The latest news out of Egypt is that the United States is trying to negotiate President Hosni Mubarak's resignation, to be replaced by newly appointed Vice President Omar Suleiman.
What the United States seems to forget - or ignore - is that Suleiman was head of security under Mubarak, and oversaw the torture and mistreatment that made Mubarak's regime the object of ire across the Middle East. Replacing Mubarak with Suleiman would be like replacing Hitler with Goebbels and calling it a day. Very few Egyptians - or Arabs in general - will be satisfied with what will certainly be seen as unnecessary outside interference in Egyptian affairs.
The US certainly has its reasons for this positon, no matter how misguided it may seem. Mubarak kept his power by claiming to western powers that he was in legitimate control of Egypt, a country that he described as a powderkeg of militant Islamist extremism.
It is true that modern Islamism, which seeks to apply the principles of Islam to governance, flourished in Egypt in the 20th century. Born under British colonialism and growing under a puppet monarchy, Egyptian Islamists found themselves repressed and brutalized by the three successive dictatorships of Nasser, Sadat and Mubarak. This repression served to radicalize Islamists more than control them. In fact, it could be argued that the Egyptian dictators are responsible for the eventual birth of Islamic Jihad and al Qaeda. American support for these dictators, and for similarly repressive regimes in Saudi Arabia, Jordan and the Iranian Shah also galvanized Islamic opposition US. I would argue that the United States has been, in general, an enemy of democracy in the Middle East.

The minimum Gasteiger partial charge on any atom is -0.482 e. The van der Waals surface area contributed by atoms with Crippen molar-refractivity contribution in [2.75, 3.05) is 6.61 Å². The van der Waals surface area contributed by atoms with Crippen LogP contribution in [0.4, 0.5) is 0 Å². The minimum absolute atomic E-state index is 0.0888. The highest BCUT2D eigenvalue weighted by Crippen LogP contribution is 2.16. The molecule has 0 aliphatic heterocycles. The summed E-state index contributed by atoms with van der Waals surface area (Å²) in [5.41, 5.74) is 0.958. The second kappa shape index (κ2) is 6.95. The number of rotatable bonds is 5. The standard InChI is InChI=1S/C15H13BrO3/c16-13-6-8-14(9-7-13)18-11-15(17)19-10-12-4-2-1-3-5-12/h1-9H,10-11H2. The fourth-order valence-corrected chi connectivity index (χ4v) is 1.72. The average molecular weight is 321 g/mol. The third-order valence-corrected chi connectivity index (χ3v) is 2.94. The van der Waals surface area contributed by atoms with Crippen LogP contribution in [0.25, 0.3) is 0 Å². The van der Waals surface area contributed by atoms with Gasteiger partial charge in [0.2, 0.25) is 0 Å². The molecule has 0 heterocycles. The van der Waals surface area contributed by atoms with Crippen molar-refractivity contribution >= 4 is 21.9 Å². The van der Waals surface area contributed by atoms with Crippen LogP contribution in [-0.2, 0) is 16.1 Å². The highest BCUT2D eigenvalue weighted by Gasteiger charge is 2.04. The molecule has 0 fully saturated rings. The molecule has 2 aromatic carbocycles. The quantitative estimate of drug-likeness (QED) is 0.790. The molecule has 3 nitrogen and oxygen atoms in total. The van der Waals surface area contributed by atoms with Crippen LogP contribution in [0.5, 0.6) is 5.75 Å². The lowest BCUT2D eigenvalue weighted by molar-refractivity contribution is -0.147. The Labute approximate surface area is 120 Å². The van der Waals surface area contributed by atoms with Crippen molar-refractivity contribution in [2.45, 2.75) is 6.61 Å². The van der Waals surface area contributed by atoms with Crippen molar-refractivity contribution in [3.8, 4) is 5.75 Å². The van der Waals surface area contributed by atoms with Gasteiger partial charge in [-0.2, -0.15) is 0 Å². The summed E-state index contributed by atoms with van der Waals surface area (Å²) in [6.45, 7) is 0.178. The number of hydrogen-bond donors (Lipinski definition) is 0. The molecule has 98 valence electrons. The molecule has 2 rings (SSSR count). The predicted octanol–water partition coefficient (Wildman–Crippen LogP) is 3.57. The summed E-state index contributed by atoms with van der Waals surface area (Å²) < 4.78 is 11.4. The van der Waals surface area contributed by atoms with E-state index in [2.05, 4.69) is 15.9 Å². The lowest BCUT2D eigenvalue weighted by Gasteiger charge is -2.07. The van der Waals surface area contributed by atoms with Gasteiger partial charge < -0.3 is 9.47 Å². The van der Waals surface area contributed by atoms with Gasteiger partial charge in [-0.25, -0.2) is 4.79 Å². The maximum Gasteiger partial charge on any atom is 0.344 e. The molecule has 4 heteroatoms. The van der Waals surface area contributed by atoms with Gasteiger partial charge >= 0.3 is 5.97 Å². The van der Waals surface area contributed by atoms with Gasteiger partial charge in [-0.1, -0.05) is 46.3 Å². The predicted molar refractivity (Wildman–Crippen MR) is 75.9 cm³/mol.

And why, you might ask, has the US maintained such a policy? Two reasons: energy politics and the protection of the state of Israel.
Now, for the same reason, the US government appears to be trying to prolong the life of the Egyptian regime any way it can. By doing so, they risk further alienating the democracy-hungry people of Egypt and the rest of the Muslim world. The sad thing is, even the Islamists that the US government frantically postures against are mostly pro-democratic, capitalist and peace-loving people, but because we as a country cannot overcome our collective Islamophobia, we may never adjust our policies.